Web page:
[/quote]

I live in a state that won’t allow you to vote in the primaries if you register as an independent. To their credit, during the last election the Republicans invited the Independents to vote during their primaries so I did and I appreciated that, but I then registered as a Democrat so I didn’t have to depend upon which way the wind blew.


#14

[quote=spacecadet]i think a better question is

Why aren’t more Catholics or anyone for that matter Independents? And Why aren’t more politicians independents? The whole 2 party system does our country a great disservice. I am waiting for a candidate that is truly pro-life from conception to NATURAL death, cares about helping the poor and family values.

the two parties are opposite extremes. that is how satan works with divisive extremism
[/quote]

I was an independent for years but I got tired of not being allowed to vote in the primaries. If that were not the law in MD I would definitely always be INDEPENDENT, because both parties have their good points and bad.


#15

[quote=smartblkchick]I am Catholic and a Democrat because I am not now, nor have I ever been, a one-issue voter. I look at the totality of the perspectives of both parties before I vote. I have yet to agree with the pro-business, pro-wealthy, anti-poor positions of the Republican party. And, as a black person, I find their pandering to the racist white voting block offensive. Unless and until that changes, I will never vote Republican!
[/quote]

I don’t think that either party has done all that they could on behalf of people of color. All you need to do is to look at the schools in the predominantly Black areas and you’ll see a that a lot of work needs to be done. In DC we lost DC General Hospital which was the best place to go if God forbid you received a gunshot wound under Anthony Williams, for a long time I honestly thought that he was a Republican! I know that Marion Berry wasn’t perfect but I don’t think that would have during his administration.


#16

Mother Teresa, well known for wishing to remain non-partisan and avoid political party labels, said upon receiving the Nobel Peace Prize,

… but I feel the greatest destroyer of peace today is abortion, because it is a direct war, a direct killing - direct murder by the mother herself.

Nobel Prize Speech - December 11, 1979

Mother Teresa repeated these words at the National Prayer Breakfast in 1994, while Bill Clinton was the president and attending the breakfast with his wife. And what was the result? Hearty applause from the vast majority of United States government leaders. Stony, grim-faced silence and lack of applause from Bill and Hillary Clinton.

A copy of Mother Teresa’s speech at the National Prayer Breakfast appears here:

National Prayer Breakfast - 1994

Tell me how Bill and Hillary Clinton, and the Democrat Party, can claim to care so much for the poor and downtrodden when they have absolutely no qualms about supporting the murder of the weakest and most needy human beings.

Meanwhile, I’ll continue voting for the most pro-life candidate on the ticket. Something as crucial as “the greatest destroyer of peace” makes it well worth being a single issue voter.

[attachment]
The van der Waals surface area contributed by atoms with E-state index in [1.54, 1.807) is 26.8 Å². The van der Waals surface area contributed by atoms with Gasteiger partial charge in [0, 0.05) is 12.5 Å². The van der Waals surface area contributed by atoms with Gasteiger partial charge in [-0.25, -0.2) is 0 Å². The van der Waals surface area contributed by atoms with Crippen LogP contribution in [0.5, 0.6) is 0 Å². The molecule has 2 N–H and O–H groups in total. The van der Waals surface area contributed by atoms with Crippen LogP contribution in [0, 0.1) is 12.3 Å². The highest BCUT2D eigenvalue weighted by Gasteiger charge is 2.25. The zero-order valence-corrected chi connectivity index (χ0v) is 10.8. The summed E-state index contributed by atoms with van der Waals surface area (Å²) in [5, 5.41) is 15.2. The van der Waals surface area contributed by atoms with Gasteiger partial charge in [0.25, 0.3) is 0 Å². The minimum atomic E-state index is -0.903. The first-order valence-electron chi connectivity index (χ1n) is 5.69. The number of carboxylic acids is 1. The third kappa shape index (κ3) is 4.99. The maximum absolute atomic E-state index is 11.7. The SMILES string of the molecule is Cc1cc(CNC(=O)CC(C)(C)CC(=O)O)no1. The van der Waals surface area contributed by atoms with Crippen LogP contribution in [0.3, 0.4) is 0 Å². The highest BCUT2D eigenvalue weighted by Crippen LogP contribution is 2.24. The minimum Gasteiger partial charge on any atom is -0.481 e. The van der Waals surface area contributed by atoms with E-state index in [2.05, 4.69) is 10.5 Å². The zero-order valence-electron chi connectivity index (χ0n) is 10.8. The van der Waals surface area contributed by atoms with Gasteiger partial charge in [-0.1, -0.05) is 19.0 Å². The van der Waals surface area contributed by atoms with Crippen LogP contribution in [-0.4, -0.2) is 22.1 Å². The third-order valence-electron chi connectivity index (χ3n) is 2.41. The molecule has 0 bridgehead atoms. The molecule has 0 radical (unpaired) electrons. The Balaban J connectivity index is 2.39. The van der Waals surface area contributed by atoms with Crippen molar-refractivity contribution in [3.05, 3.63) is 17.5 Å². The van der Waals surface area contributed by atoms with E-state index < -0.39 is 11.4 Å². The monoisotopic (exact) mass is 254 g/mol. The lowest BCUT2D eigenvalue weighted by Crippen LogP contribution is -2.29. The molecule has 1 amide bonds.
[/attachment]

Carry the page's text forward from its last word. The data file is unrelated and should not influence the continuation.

~~ the phoenix


#17

Uh, what did I miss? I’m Catholic and Republican. Does that make me a bad Catholic?


#18

[quote=Wondering Waif]You haven’t really said why you switched. Personally, I don’t think that anyone who follows any party blindly is showing patriotism.

I changed because I am quite conservative and the Dems left me.

I think that the reason that folks are not as well informed is that
they’re so tired when they come home that getting them to listen to the issues is an uphill battle.

Alleluia! Something we can agree on. People don’t have time to research the issues. That’s sad.

The recent outing of Valerie Plame is an easy narrative that most folks can understand, but other things, like why we went to war are harder to get on first listening and the media doesn’t do it’s job.
[/quote]

The press has done a fine job of spinning the war as they wish. I will not argue with you because we will never agree on that. I respect your opinion and your right to have it, but I disagree.

True, folks can understand what they hear on this issue. However, (and I know this because I am involved in political consulting with husband) that Valerie Plame’s job was well-known in DC. Her neighbors may not have known, but the politicos did. And if you listen to the attorney who authored the “outing” bill, Val did not qualify.


#19

[quote=spacecadet]i think a better question is

Why aren’t more Catholics or anyone for that matter Independents? And Why aren’t more politicians independents? The whole 2 party system does our country a great disservice.
[/quote]

Its one thing if a lot of the people are independent, but the politicians need to be part of a political party for a couple of critical reasons.

First to provide a base of donors and campaign workers for their expensive campaigns. Second to provide a base of job seekers and hangers-on to fill in the underling jobs in the administration, if the campaign is successful.


#20

Unfortunately I think it is because many Catholics do not take their faith seriously. How many times have you heard supposed Catholics say: “I’m Catholic but I don’t agree with the Church on *”

  • Abortion
  • Birth Control
  • The Eucharist
  • The Trinity
  • The authority of the Pope
  • Priest celebacy
  • Male only Priests

And the list goes on.

The only orthodox Catholics that vote for the Democrat are the ones that don’t understand that tax cuts DO help the poor and welfare doesn’t. And that the poor are better helped on the local level, not by some huge wasteful inefficient bureaucracy.

The rest I would suppose are Catholic in name only. Which seems to be the majority.